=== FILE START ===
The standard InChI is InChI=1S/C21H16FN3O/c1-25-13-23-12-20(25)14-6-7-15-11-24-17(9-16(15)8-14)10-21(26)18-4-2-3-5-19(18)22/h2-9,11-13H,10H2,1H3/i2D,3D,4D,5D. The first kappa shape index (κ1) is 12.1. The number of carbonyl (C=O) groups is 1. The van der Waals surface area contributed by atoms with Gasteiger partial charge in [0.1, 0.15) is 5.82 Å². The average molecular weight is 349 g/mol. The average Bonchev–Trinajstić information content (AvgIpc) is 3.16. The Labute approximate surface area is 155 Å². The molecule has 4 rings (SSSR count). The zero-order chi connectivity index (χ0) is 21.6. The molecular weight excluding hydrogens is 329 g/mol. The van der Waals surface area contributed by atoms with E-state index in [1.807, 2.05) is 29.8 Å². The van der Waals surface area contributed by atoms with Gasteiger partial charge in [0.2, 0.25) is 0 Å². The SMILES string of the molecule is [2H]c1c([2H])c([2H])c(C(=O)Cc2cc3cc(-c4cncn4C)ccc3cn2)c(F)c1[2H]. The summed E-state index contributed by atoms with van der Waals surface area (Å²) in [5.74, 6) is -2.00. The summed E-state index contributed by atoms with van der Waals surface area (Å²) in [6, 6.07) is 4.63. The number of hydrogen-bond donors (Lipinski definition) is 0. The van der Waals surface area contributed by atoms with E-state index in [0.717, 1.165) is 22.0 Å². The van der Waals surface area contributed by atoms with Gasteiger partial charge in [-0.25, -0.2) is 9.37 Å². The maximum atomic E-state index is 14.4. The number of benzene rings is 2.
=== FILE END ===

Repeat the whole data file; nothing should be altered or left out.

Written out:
The standard InChI is InChI=1S/C21H16FN3O/c1-25-13-23-12-20(25)14-6-7-15-11-24-17(9-16(15)8-14)10-21(26)18-4-2-3-5-19(18)22/h2-9,11-13H,10H2,1H3/i2D,3D,4D,5D. The first kappa shape index (κ1) is 12.1. The number of carbonyl (C=O) groups is 1. The van der Waals surface area contributed by atoms with Gasteiger partial charge in [0.1, 0.15) is 5.82 Å². The average molecular weight is 349 g/mol. The average Bonchev–Trinajstić information content (AvgIpc) is 3.16. The Labute approximate surface area is 155 Å². The molecule has 4 rings (SSSR count). The zero-order chi connectivity index (χ0) is 21.6. The molecular weight excluding hydrogens is 329 g/mol. The van der Waals surface area contributed by atoms with E-state index in [1.807, 2.05) is 29.8 Å². The van der Waals surface area contributed by atoms with Gasteiger partial charge in [0.2, 0.25) is 0 Å². The SMILES string of the molecule is [2H]c1c([2H])c([2H])c(C(=O)Cc2cc3cc(-c4cncn4C)ccc3cn2)c(F)c1[2H]. The summed E-state index contributed by atoms with van der Waals surface area (Å²) in [5.74, 6) is -2.00. The summed E-state index contributed by atoms with van der Waals surface area (Å²) in [6, 6.07) is 4.63. The number of hydrogen-bond donors (Lipinski definition) is 0. The van der Waals surface area contributed by atoms with E-state index in [0.717, 1.165) is 22.0 Å². The van der Waals surface area contributed by atoms with Gasteiger partial charge in [-0.25, -0.2) is 9.37 Å². The maximum atomic E-state index is 14.4. The number of benzene rings is 2.